by No Content
Published May 1, 2022
O Jerusalem! City of Three Faiths. Apollo’s Fire, directed by Jeannette Sorrell. Avie AV 2501.
Jerusalem lives long in cultural memory, the Holy City forever a poignant symbol for both reflection and utopian idealism. Yet the ongoing conflict between Jews, Muslims, and Christians in this city on a hill remains an all-too-familiar tragedy.
Jeannette Sorrell and Apollo’s Fire, based in Cleveland, seek the themes that unite these diverse cultures in O Jerusalem!, an intriguing new recording that explores folk, religious, and high-art traditions. Played with fire and reverence, the music on this disc conveys the eternal hope that Jerusalem still holds for millions around the world.
Sorrell arranged much of the music from traditional sources. These live recordings offer a musical tour through each of the city’s four neighborhoods: Jewish chants recall the glories of Solomon’s temple, Armenian dances bring celebratory zeal, while Muslim chants and European vocal works reflect a deep-seated spirituality.
Sorrell’s take on “In me kero, Madre, a Yerushalayim” recasts this familiar Sephardic chant with tasteful Middle Eastern zest. Baritone Jeffrey Strauss shapes his line with subtle tosses of the voice, while soprano Amanda Powell answers with fiery intensity. The Apollo’s Singers, joining in unison, build the music to a plaintive cry.
Vocalist Daphna Mor makes “Tzur mishelo achalnu” into a warm song of praise, the orchestra bringing a driving, down-home quality to its fervent rhythms. Subtle trills and wide melismas wring the pathos from the lullaby “Nani Nani.” And the phrases of the Armenian chant “Havun-Havun” unfold elegantly from René Schaffer’s distant cello before ending in a calm.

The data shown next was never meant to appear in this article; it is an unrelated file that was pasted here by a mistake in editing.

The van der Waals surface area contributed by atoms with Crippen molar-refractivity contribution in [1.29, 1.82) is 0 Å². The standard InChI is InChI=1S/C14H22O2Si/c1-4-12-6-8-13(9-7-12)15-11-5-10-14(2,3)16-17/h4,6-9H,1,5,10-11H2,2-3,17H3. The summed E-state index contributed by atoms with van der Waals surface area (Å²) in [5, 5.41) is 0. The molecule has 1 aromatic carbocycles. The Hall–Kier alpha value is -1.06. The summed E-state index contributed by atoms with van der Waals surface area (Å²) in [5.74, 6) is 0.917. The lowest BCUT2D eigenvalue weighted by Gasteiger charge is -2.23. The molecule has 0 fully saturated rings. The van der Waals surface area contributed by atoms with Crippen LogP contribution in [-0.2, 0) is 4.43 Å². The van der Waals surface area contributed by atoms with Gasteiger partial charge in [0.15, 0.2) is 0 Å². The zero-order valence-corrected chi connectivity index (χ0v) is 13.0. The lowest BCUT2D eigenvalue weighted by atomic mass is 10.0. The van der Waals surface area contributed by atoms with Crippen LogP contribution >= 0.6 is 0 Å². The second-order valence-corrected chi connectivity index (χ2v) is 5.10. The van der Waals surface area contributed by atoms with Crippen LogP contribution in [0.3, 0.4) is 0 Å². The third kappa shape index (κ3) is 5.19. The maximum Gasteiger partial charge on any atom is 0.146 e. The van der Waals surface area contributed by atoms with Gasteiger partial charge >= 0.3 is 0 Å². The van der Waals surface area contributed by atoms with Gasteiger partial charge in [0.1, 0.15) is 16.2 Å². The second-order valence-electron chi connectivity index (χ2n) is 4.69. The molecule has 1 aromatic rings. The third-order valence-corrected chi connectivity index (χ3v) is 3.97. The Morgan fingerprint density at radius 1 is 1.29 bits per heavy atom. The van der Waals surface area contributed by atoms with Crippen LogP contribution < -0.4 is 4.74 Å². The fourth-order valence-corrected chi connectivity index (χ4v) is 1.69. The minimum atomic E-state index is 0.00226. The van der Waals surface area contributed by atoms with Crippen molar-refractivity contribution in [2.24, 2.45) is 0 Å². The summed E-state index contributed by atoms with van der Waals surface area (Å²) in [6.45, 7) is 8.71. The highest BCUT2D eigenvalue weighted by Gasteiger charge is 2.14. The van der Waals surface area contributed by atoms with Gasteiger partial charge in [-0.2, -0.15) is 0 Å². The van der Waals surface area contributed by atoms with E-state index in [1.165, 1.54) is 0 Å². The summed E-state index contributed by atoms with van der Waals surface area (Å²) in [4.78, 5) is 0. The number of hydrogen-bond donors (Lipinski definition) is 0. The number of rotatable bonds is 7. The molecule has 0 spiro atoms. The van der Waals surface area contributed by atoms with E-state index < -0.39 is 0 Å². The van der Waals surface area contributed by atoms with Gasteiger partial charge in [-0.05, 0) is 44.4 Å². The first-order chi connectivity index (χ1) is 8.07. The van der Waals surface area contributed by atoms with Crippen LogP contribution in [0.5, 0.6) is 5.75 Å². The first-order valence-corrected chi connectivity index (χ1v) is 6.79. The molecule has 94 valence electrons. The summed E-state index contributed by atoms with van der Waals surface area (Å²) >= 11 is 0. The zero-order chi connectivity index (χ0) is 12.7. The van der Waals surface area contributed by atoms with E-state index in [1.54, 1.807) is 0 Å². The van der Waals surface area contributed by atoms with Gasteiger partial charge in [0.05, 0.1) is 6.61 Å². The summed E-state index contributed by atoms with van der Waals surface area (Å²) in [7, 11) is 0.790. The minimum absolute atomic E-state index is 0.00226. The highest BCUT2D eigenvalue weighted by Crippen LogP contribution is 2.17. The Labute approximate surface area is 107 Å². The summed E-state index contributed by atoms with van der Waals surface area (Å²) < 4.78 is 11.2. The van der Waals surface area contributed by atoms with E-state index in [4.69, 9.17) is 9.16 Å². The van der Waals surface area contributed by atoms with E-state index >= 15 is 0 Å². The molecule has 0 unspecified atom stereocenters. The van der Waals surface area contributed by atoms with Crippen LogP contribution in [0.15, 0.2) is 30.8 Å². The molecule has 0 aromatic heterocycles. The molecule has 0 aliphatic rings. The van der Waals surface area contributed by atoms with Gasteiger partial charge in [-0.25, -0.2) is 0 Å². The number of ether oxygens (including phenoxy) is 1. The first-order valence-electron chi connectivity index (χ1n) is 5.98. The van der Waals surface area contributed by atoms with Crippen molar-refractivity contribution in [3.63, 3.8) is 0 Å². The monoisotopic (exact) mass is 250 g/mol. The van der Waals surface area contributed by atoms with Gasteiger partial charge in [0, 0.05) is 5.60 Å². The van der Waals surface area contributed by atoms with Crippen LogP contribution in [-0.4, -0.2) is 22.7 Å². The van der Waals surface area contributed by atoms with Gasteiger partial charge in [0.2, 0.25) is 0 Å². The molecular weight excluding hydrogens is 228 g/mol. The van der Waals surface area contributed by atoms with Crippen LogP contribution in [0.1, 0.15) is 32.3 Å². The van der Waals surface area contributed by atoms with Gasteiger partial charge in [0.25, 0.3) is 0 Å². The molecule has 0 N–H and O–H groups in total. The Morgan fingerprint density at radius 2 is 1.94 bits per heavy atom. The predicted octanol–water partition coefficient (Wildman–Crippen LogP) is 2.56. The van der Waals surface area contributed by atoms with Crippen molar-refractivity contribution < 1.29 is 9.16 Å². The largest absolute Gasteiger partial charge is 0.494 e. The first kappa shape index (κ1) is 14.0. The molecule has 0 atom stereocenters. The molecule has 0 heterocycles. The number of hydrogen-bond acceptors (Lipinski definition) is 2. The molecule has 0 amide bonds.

Other works showcase the dexterity of the orchestra’s soloists. “A la Una yo nací” takes on wild abandon through Ronnie Malley’s accordion. “Taxim” features Malley on the oud, his rhythms taking on virtuosic flair. “Kuando el Rey Nimrod” bounds in a dance-like groove as soprano Powell, tenor Sorab Wadia, and chorus find the energy from the shifting meters.
The “Muslim call to prayer” offers some of the disc’s most arresting musical moments, where independent lines, chanted by Malley and Rex Benincasa, weave together for soulful effect. “Ki eshmera Shabbat,” with its mix of chant and measured phrases, showcases baritone Strauss in mournfully distant tone.
Claudio Monteverdi’s wonderfully powerful vocal writing is on offer with two selections from his Vespers of 1610. Tenor Jacob Perry renders the familiar “Nigra sum” with buttery tone and florid motion to capture a sense of longing. In “Gloria Patri,” he provides fine complement to Nathan Hodgson’s vocal echo, the two lofting a vibrant melisma over pure-toned choral harmonies.
The ensemble singers also join Strauss and Wadia in a reprise of “Tzur mishelo achalnu,” where the free-wheeling phrases unfold in rich harmony. The orchestra traverses the traditional Arabic “Longha Nahawand” with the verve of a village jam session. “Santa Maria, Strela no Dia” brings firm yet satisfying resolution to these performances. Remembering Jerusalem, this music suggests, is ultimately a cause for celebration.
Aaron Keebaugh, a musicologist, teaches at North Shore Community College in Danvers, MA. He has written for The Musical Times, Corymbus, and The Classical Review, for which he serves as regular Boston critic.